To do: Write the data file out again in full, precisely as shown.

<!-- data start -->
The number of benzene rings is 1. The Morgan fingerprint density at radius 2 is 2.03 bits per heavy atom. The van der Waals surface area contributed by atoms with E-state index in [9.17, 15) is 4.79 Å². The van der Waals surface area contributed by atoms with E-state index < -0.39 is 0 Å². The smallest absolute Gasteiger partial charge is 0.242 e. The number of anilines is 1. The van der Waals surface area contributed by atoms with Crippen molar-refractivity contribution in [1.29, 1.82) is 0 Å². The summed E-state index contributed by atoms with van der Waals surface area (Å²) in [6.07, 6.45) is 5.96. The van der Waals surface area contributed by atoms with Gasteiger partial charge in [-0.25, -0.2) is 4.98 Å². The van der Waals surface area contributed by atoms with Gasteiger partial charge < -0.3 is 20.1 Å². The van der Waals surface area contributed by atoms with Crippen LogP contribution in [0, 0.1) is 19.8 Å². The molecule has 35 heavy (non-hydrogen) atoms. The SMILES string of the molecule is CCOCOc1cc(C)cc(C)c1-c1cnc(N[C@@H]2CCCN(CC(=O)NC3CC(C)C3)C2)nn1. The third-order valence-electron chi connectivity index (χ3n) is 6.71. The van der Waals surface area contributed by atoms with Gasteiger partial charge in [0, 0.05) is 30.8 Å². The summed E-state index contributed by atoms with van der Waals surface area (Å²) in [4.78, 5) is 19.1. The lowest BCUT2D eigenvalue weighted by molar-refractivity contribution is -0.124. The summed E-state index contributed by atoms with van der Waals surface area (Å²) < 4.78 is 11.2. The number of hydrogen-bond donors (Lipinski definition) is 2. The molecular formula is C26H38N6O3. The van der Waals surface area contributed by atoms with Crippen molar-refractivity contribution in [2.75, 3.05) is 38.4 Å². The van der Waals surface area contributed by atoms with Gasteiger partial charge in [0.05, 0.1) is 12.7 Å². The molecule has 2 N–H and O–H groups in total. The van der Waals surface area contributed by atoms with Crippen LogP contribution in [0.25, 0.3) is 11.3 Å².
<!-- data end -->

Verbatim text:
The number of benzene rings is 1. The Morgan fingerprint density at radius 2 is 2.03 bits per heavy atom. The van der Waals surface area contributed by atoms with E-state index in [9.17, 15) is 4.79 Å². The van der Waals surface area contributed by atoms with E-state index < -0.39 is 0 Å². The smallest absolute Gasteiger partial charge is 0.242 e. The number of anilines is 1. The van der Waals surface area contributed by atoms with Crippen molar-refractivity contribution in [1.29, 1.82) is 0 Å². The summed E-state index contributed by atoms with van der Waals surface area (Å²) in [6.07, 6.45) is 5.96. The van der Waals surface area contributed by atoms with Gasteiger partial charge in [-0.25, -0.2) is 4.98 Å². The van der Waals surface area contributed by atoms with Gasteiger partial charge < -0.3 is 20.1 Å². The van der Waals surface area contributed by atoms with Crippen LogP contribution in [0, 0.1) is 19.8 Å². The molecule has 35 heavy (non-hydrogen) atoms. The SMILES string of the molecule is CCOCOc1cc(C)cc(C)c1-c1cnc(N[C@@H]2CCCN(CC(=O)NC3CC(C)C3)C2)nn1. The third-order valence-electron chi connectivity index (χ3n) is 6.71. The van der Waals surface area contributed by atoms with Gasteiger partial charge in [0, 0.05) is 30.8 Å². The summed E-state index contributed by atoms with van der Waals surface area (Å²) in [4.78, 5) is 19.1. The lowest BCUT2D eigenvalue weighted by molar-refractivity contribution is -0.124. The summed E-state index contributed by atoms with van der Waals surface area (Å²) < 4.78 is 11.2. The number of hydrogen-bond donors (Lipinski definition) is 2. The molecular formula is C26H38N6O3. The van der Waals surface area contributed by atoms with Crippen molar-refractivity contribution in [2.75, 3.05) is 38.4 Å². The van der Waals surface area contributed by atoms with Gasteiger partial charge in [0.05, 0.1) is 12.7 Å². The molecule has 2 N–H and O–H groups in total. The van der Waals surface area contributed by atoms with Crippen LogP contribution in [0.25, 0.3) is 11.3 Å².